A recent documentary on PBS on plastic pollution shocked me with something called the Great Pacific Garbage Patch. According to a 2018 research study, approximately “79 thousand tonnes (a metric ton equals 2,204.62 pounds) of ocean plastic are floating inside an area 1.6 million km2 (approximately 397 square miles); a figure four to sixteen times higher than previously reported” Lebreton, et al, 2018. Scientific Reports volume 8, Article number: 4666 https://www.nature.com/articles/s41598-018-22939-w.
Sadly, we all contribute to plastic pollution because plastics are major part of our daily lives. For example, “The 450 billion disposable diapers used each year (worldwide) contribute nearly 77 million tons of solid waste to landfills, and a disposable diaper takes at least 500 years to degrade (www.worldwatch.org/system/files/M-A%2007%20Life-cycle.pdf). Even gum is made of plastic.
Plastic trash in the Great Pacific Garbage Patch ranges in size from large to microscopic. While plastics eventually degrade into smaller pieces, including microplastics, they never go away completely. Plastic marine debris harms fish and wildlife when they eat it (direct impact) or when pollutants, such as PCBs, are accumulated within an animal’s system (indirect impact). Microplastics have also been found in drinking water.
What can we do? We can limit our purchase of things packed in plastic; for example, buying laundry soap in a box rather than in a plastic bottle. We can wear natural fabrics rather than synthetics, which put microplastics into the waste stream each time they’re washed. We can use cloth shopping bags. We can buy only unwrapped produce and take our own paper bags to put produce in. We can buy milk in cardboard cartons, bulk coffee in paper bags and peanut butter in glass containers. We can purchase toilet paper that’s individually wrapped in paper rather than in all the plastic it usually comes in. We can wrap our sandwiches in wax paper rather than putting them in plastic bags. Here’s an ingenious idea — put old junk mail in packages for shipping instead of bubble wrap. Rechargeable batteries are a good choice for reducing plastic waste too.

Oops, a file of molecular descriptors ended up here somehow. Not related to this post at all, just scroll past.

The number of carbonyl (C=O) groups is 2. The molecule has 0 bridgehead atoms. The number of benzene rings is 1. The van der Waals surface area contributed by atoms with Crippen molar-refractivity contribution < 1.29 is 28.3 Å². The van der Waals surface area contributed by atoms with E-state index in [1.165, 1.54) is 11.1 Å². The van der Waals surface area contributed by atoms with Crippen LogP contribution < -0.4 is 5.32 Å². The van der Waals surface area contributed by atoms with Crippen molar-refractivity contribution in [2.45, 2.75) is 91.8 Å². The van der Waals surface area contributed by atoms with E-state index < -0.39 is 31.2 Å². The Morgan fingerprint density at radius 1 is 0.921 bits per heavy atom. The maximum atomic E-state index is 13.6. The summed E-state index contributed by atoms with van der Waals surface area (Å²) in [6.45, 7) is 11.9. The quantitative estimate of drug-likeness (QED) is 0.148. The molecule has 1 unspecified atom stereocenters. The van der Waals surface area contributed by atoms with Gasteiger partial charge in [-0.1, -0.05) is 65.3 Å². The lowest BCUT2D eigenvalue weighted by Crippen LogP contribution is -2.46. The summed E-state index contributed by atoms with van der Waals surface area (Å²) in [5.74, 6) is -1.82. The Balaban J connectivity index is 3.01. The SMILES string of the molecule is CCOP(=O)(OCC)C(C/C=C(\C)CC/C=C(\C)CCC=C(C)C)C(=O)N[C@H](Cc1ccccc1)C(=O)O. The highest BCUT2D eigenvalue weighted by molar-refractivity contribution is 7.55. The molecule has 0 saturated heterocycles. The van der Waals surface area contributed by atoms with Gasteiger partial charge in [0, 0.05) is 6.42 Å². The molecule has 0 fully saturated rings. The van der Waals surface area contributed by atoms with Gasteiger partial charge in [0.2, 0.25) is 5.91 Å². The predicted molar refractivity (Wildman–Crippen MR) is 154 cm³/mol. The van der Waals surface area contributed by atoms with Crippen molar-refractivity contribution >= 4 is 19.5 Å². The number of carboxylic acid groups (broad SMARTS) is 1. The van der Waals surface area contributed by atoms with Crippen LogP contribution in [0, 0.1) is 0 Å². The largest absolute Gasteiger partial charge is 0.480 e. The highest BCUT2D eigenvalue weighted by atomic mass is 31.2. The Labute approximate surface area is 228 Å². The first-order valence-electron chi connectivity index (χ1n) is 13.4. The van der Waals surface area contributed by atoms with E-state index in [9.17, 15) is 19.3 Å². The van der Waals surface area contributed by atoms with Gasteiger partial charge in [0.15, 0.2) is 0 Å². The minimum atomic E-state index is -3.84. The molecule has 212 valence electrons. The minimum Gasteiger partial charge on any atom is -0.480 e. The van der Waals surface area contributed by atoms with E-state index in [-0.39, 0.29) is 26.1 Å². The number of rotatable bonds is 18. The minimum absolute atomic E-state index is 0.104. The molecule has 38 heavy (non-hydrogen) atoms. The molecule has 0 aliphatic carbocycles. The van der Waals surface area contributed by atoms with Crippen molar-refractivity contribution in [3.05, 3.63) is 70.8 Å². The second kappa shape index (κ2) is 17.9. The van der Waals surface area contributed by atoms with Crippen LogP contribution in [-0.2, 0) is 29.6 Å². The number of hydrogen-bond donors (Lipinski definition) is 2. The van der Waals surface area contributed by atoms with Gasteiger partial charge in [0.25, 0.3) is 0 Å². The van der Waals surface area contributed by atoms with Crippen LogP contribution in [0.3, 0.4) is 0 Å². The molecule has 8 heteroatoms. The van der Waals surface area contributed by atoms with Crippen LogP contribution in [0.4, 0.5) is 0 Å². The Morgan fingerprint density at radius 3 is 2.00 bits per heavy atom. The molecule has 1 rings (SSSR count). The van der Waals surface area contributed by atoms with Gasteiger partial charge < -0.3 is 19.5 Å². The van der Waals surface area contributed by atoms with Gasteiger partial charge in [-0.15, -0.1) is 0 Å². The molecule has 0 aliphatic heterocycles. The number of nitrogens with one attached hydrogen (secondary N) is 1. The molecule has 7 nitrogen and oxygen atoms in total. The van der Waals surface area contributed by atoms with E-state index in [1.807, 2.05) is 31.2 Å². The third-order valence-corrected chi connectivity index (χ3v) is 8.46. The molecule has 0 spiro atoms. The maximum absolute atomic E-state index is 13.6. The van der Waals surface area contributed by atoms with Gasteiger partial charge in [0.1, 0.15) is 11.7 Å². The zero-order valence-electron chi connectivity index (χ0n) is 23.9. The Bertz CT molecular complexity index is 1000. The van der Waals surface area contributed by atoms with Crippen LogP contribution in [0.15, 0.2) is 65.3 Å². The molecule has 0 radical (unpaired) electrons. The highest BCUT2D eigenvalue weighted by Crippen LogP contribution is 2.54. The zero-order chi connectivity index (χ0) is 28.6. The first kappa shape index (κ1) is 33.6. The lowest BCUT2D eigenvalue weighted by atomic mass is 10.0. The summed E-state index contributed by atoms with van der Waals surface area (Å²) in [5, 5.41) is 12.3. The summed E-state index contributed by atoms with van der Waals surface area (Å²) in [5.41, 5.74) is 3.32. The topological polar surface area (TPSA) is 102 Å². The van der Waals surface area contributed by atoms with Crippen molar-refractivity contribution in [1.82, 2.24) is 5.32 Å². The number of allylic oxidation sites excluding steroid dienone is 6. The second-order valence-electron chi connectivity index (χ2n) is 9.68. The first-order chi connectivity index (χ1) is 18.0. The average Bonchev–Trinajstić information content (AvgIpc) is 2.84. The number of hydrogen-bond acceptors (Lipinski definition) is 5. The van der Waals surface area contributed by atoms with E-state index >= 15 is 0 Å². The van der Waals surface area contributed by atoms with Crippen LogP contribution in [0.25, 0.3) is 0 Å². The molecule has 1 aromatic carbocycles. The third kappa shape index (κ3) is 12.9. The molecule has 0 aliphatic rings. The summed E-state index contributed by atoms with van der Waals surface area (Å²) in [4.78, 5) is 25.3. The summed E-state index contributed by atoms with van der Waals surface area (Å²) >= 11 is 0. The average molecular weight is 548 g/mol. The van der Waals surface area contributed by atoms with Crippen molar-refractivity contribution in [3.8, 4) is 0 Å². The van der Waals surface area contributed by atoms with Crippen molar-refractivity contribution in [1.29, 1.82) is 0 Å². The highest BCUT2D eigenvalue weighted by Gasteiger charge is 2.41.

We can choose reusable items over disposable ones. We can stop using plastic straws, even in restaurants. Let’s bring our own ceramic or metal bottles for water and quit purchasing water in plastic bottles. We can avoid buying food in single serving cups. We can select a refillable razor over a disposable one. For more information, see the Green Education Foundation website: www.greeneducationfoundation.org/nationalgreenweeksub/waste-reduction-tips/tips-to-use-less-plastic.html.
Completely eliminating plastics in our daily life is infeasible, but we can reduce our plastic footprints.
JoAnne Skelly is associate professor and Extension educator emerita at University of Nevada Cooperative Extension. E-mail email@example.com.